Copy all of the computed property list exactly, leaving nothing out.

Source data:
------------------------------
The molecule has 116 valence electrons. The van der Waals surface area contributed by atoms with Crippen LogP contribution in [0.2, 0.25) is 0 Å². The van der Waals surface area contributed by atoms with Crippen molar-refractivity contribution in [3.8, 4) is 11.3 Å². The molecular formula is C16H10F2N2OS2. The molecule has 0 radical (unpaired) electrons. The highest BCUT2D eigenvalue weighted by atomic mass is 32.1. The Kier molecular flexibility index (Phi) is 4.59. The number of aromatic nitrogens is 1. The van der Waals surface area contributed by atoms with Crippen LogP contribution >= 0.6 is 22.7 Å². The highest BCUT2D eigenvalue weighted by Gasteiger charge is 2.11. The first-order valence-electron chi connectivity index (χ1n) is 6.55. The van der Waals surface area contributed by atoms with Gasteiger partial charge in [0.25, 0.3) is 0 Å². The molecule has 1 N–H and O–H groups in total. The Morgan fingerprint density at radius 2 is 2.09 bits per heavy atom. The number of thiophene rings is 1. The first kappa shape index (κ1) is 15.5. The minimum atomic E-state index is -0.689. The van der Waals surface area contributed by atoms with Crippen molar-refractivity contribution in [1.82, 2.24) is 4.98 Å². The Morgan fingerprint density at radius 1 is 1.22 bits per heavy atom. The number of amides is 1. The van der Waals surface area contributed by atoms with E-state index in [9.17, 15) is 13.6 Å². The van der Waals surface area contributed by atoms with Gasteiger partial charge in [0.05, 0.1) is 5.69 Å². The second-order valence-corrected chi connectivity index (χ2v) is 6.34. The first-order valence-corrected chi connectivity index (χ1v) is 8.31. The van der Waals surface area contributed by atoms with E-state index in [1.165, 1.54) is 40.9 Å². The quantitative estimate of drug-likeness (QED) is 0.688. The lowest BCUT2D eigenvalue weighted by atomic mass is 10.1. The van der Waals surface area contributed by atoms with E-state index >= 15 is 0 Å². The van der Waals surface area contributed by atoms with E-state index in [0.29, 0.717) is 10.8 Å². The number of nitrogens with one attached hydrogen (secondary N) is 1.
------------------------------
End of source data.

The molecule has 116 valence electrons. The van der Waals surface area contributed by atoms with Crippen LogP contribution in [0.2, 0.25) is 0 Å². The van der Waals surface area contributed by atoms with Crippen molar-refractivity contribution in [3.8, 4) is 11.3 Å². The molecular formula is C16H10F2N2OS2. The molecule has 0 radical (unpaired) electrons. The highest BCUT2D eigenvalue weighted by atomic mass is 32.1. The Kier molecular flexibility index (Phi) is 4.59. The number of aromatic nitrogens is 1. The van der Waals surface area contributed by atoms with Crippen LogP contribution >= 0.6 is 22.7 Å². The highest BCUT2D eigenvalue weighted by Gasteiger charge is 2.11. The first-order valence-electron chi connectivity index (χ1n) is 6.55. The van der Waals surface area contributed by atoms with Gasteiger partial charge in [0.25, 0.3) is 0 Å². The molecule has 1 N–H and O–H groups in total. The Morgan fingerprint density at radius 2 is 2.09 bits per heavy atom. The number of thiophene rings is 1. The first kappa shape index (κ1) is 15.5. The minimum atomic E-state index is -0.689. The van der Waals surface area contributed by atoms with Crippen molar-refractivity contribution in [1.82, 2.24) is 4.98 Å². The Morgan fingerprint density at radius 1 is 1.22 bits per heavy atom. The number of amides is 1. The van der Waals surface area contributed by atoms with E-state index in [9.17, 15) is 13.6 Å². The van der Waals surface area contributed by atoms with Gasteiger partial charge in [0.05, 0.1) is 5.69 Å². The second-order valence-corrected chi connectivity index (χ2v) is 6.34. The first-order valence-corrected chi connectivity index (χ1v) is 8.31. The van der Waals surface area contributed by atoms with E-state index in [1.165, 1.54) is 40.9 Å². The quantitative estimate of drug-likeness (QED) is 0.688. The lowest BCUT2D eigenvalue weighted by atomic mass is 10.1. The van der Waals surface area contributed by atoms with E-state index >= 15 is 0 Å². The van der Waals surface area contributed by atoms with E-state index in [0.29, 0.717) is 10.8 Å². The number of nitrogens with one attached hydrogen (secondary N) is 1.